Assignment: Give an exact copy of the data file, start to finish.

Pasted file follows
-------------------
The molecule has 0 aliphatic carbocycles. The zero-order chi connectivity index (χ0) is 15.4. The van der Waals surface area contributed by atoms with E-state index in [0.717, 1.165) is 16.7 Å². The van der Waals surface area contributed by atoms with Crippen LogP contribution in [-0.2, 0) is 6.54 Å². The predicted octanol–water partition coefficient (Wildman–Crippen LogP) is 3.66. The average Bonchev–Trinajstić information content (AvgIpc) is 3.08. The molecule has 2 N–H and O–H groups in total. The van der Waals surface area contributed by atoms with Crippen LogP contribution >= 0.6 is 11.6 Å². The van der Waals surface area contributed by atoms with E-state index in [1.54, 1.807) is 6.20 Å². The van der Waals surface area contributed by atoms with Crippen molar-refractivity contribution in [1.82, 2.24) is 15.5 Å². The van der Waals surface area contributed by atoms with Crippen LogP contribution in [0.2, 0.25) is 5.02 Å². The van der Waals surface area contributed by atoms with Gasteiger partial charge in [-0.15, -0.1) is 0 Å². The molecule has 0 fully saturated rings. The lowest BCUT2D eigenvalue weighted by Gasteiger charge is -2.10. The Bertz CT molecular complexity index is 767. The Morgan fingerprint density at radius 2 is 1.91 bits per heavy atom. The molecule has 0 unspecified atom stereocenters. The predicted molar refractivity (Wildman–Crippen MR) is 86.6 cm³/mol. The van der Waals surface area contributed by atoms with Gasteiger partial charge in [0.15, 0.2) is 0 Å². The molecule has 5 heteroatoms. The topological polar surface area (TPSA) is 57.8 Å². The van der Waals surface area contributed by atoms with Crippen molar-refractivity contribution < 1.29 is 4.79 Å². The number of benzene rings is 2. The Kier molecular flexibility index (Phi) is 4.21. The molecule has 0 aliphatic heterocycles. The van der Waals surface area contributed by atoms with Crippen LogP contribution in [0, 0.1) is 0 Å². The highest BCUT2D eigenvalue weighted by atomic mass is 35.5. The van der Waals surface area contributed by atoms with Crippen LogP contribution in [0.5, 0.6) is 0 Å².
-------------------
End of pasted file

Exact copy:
The molecule has 0 aliphatic carbocycles. The zero-order chi connectivity index (χ0) is 15.4. The van der Waals surface area contributed by atoms with E-state index in [0.717, 1.165) is 16.7 Å². The van der Waals surface area contributed by atoms with Crippen LogP contribution in [-0.2, 0) is 6.54 Å². The predicted octanol–water partition coefficient (Wildman–Crippen LogP) is 3.66. The average Bonchev–Trinajstić information content (AvgIpc) is 3.08. The molecule has 2 N–H and O–H groups in total. The van der Waals surface area contributed by atoms with Crippen LogP contribution >= 0.6 is 11.6 Å². The van der Waals surface area contributed by atoms with E-state index in [1.54, 1.807) is 6.20 Å². The van der Waals surface area contributed by atoms with Crippen molar-refractivity contribution in [1.82, 2.24) is 15.5 Å². The van der Waals surface area contributed by atoms with Crippen LogP contribution in [0.2, 0.25) is 5.02 Å². The van der Waals surface area contributed by atoms with Gasteiger partial charge in [-0.15, -0.1) is 0 Å². The molecule has 0 fully saturated rings. The lowest BCUT2D eigenvalue weighted by Gasteiger charge is -2.10. The Bertz CT molecular complexity index is 767. The Morgan fingerprint density at radius 2 is 1.91 bits per heavy atom. The molecule has 0 unspecified atom stereocenters. The predicted molar refractivity (Wildman–Crippen MR) is 86.6 cm³/mol. The van der Waals surface area contributed by atoms with Gasteiger partial charge in [0.15, 0.2) is 0 Å². The molecule has 5 heteroatoms. The topological polar surface area (TPSA) is 57.8 Å². The van der Waals surface area contributed by atoms with Crippen molar-refractivity contribution < 1.29 is 4.79 Å². The number of benzene rings is 2. The Kier molecular flexibility index (Phi) is 4.21. The molecule has 0 aliphatic heterocycles. The van der Waals surface area contributed by atoms with Crippen LogP contribution in [0, 0.1) is 0 Å². The highest BCUT2D eigenvalue weighted by atomic mass is 35.5. The van der Waals surface area contributed by atoms with Crippen LogP contribution in [0.5, 0.6) is 0 Å².